About the Author - Chris Holgate works for Refresh Cartridges who supply a wide range of printer cartridges at the UK’s lowest prices.

Technology Failures


The world of technology is full of bright new ideas that promise to change the way we live; however, for every success there are numerous failures. Some technologies genuinely surprise us when they fall by the wayside, but others we realise were doomed to failure from the very beginning:

Doomsday Project – The BBC Doomsday Project was a partnership between Acorn Computers, Philips, Logica and the BBC and was designed to mark the 900th anniversary of the original doomsday book. It was compiled over a period of three years and was published in 1986 after having over one million people contribute to the project. The material included maps, colour photos, statistical data, videos, virtual reality tours of major landmarks and the entire 1981census.

This information was stored on specially adapted laserdiscs with the intention that future generations could then look back on the material in years to come, however the laserdisc standard never lasted and, as such, it is close to impossible to find a machine nowadays capable of reading the code. Eventually a project was started to emulate the old system and publish the information to the Internet however the gentleman who was reverse engineering the project suffered an untimely death and as a result the Doomsday Project website remains offline.

The Internet Connected Fridge – Although it is too early to say that such an invention will never take off, the Internet Fridge has spent ten years in the making and doesn’t show any real promise of becoming mainstream. Personally I’ve never liked the idea of my fridge managing my kitchen inventory and then automatically buying my weekly shopping online.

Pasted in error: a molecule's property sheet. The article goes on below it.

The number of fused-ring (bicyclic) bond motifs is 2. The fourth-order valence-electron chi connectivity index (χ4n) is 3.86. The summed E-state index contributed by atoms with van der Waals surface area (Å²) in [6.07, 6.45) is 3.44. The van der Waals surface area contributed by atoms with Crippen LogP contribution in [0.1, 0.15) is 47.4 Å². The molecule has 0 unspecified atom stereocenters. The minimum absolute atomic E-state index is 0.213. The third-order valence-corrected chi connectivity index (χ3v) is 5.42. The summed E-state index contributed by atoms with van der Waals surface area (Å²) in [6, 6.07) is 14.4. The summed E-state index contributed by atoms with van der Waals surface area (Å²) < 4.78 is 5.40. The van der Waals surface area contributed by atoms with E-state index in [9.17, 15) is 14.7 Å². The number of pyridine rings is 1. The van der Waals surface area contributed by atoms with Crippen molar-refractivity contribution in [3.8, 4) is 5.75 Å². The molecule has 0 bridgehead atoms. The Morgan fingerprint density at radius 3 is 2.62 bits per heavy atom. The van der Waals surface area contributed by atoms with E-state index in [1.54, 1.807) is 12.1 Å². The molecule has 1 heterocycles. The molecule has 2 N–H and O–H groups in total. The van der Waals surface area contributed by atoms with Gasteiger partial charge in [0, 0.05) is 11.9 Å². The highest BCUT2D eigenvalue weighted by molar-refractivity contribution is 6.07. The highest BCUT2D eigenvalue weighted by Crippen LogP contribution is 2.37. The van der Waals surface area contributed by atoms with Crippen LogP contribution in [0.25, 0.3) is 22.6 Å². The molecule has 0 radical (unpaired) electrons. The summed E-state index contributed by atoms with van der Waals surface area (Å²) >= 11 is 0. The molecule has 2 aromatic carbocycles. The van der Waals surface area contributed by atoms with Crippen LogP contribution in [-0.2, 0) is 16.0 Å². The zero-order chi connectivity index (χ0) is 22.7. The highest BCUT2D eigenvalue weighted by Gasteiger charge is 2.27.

I’d like to think that even in this modern day society individuals would want to go out and select their own weekly produce based on what’s freshest at the time rather than having their fridge do it for them. It’s also a little surreal when a machine decides that because you had strawberries and cream after tea this evening that you would necessarily want the same thing delivered to your doorstep the following morning.

The Paperless Office – For years there has been talk of the paperless office; a world where everything is digital and printers are verging on redundancy. Fortunately for our business (however somewhat unfortunate for the environment) the real world situation is that the modern day office is far from paperless. I’m not sure what it is but there is something a little reassuring about paper; if faced with a fifty page report it is bizarrely easier to read it off sheets of bleached bark than off a state of the art liquid crystal display.

Video Phones– The longest video phone conversation that I have ever had lasted two seconds, and that was simply to test that my mobile phone SIM card supported 3G. There have been real attempts to push video calling on to the general public and it is one of the main sales pitches of the mobile operators when touting their new high speed networks however the service still struggles to find an audience. There are now no real technological barriers preventing all of us from video calling, however the simple truth of the matter is that people don’t want to see who they’re calling.


About the Author - Chris Holgate works for Refresh Cartridges who supply a wide range of printer cartridges at the UK’s lowest prices.

Google Chrome OS